The Cockpit (cont)
In Part 3 of this series of posts on the Arado Ar 234 build, we will take a look at the aircraft’s instrument panel and how it has been detailed to add more interest to the cockpit.
As explained in Part 2, the Arado’s glazed nose section exposes a lot of cockpit detail that would normally be hidden in other aircraft. This is particularly true for the instrument panel, where all of its wiring and supporting structure is clearly visible.
The front of the instrument panel has been detailed using an aftermarket photo-etched part which has much crisper detail than the kit part itself. On the other hand, the detail on the back has been scratch-built using various bits of copper wire and plastic.
Let’s take a closer look at the process.
The first task is to clean the kit part, removing all detail from both sides of the panel using a small file.
|Filing off the kit detail
The photo-etch instrument bezels are then glued to the cleaned-up plastic panel. At this point it was very apparent that the plastic panel is actually larger than it’s supposed to be, probably because of the way the kit is meant to go together. Given that I was going to add the supporting structure as found on the real aircraft, I could trim the panel down to size using the photo-etched part as a guide.
That’s all there is to it with respect to the front of the panel. We will now have a look at the much more interesting process of detailing the back.
The first step is to glue in place the individual instrument backs which were made using ‘slices’ of plastic rod. Rods of different diameters were used to represent the different instrument sizes.
|Adding the instrument 'backs'
At this stage I also bent some wire into the proper shape and glued it to the instrument panel. This will help me handle the instrument panel better and will eventually become its the bottom support frame.
|All instrument 'backs' in place
The instruments are then drilled out using a twist-drill in preparation for wiring. Slotting and gluing the copper wire strands into these holes will help create a stronger bond and makes bending the wires into shape that much easier.
|Adding the wiring loom
|Rest of the wires are added, ready to be bent into shape
The wires are then bent into shape and trimmed to the required length.
|The finished wiring
|The instrument panel from the front.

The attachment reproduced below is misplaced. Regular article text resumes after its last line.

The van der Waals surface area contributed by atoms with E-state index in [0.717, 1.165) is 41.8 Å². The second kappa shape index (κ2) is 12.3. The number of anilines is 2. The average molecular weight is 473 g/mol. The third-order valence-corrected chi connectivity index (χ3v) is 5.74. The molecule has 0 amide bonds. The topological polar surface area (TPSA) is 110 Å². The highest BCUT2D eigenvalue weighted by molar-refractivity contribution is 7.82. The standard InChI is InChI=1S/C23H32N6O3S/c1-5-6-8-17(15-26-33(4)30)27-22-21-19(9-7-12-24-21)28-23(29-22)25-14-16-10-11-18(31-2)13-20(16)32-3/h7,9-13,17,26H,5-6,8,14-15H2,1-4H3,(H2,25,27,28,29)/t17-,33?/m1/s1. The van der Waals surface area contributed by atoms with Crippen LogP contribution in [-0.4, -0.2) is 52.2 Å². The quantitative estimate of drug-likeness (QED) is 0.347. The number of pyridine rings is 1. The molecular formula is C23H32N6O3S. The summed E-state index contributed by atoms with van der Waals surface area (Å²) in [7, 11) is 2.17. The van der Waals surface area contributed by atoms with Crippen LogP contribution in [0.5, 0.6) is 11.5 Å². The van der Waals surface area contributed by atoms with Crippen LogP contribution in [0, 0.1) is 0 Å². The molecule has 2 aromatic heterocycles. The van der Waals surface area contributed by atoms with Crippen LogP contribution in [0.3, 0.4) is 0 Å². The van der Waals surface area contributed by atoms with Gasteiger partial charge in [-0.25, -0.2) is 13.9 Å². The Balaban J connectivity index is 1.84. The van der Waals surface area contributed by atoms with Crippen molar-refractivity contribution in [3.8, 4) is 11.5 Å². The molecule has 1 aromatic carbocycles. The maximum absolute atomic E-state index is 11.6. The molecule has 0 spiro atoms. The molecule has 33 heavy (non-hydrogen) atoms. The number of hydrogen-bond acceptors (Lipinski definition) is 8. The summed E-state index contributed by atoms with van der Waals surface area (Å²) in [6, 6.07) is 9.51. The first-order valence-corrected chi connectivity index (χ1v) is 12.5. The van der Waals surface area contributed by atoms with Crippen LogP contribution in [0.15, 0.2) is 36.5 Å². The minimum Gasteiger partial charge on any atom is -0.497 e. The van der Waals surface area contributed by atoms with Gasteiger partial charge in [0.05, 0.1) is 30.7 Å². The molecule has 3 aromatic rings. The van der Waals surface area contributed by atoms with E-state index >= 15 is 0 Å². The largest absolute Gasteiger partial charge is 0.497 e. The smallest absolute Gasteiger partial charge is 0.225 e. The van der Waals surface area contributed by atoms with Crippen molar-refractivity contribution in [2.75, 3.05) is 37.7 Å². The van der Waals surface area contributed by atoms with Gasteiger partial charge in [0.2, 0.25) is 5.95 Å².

At this point the wire acting as the support frame is cut and bent into shape and the whole assembly is test-fitted to the rest of the cockpit:
|Test fitting the instrument panel
|The assembly as seen from the front
Adding the rest of the supports
On the real aircraft, the instrument panel is supported from the top and back by a tubular structure which connects to the rest of the nose framing. Getting the angles right in such a situation can be tricky so as a starting point I plot out the instrument panel position with respect to the ‘canopy’ as shown below. This was done by dry-fitting the panel to the cockpit and securing the canopy in place with some masking tape. I then measured the distances using a flexible rule.
|Plotting the instrument panel position with respect to the 'canopy'
The first bit of wire is bent to shape using the template as a guide. It is important to get the angles right at this stage and any extra length of wire can be trimmed later.
The second length of wire is added and both are secured to the template using some masking tape as shown below:
|Securing the wire with masking tape
Finally I add a tiny drop of superglue with the help of another bit of wire, just enough to bond the two parts of the structure together. This the most delicate part of the process as putting too much glue will fix the whole assembly to the paper template.
This process was repeated once more to create two identical assemblies which are then glued in place at the back of the instrument panel.
Finally, the whole assembly is once more test fitted in place to check out the dimensions and trim any excess.
That concludes todays post which focused on adding detail to the instrument panel which is a very prominent feature in Arado Ar 234’s cockpit.
Part 4 will focus on the other end of the cockpit specifically the seat and bulkhead and hopefully conclude the chapter on the cockpit. I’m treating the canopy itself, with its intricate framing, as a separate project and will be tackled in future posts.
In the meantime Happy Modelling.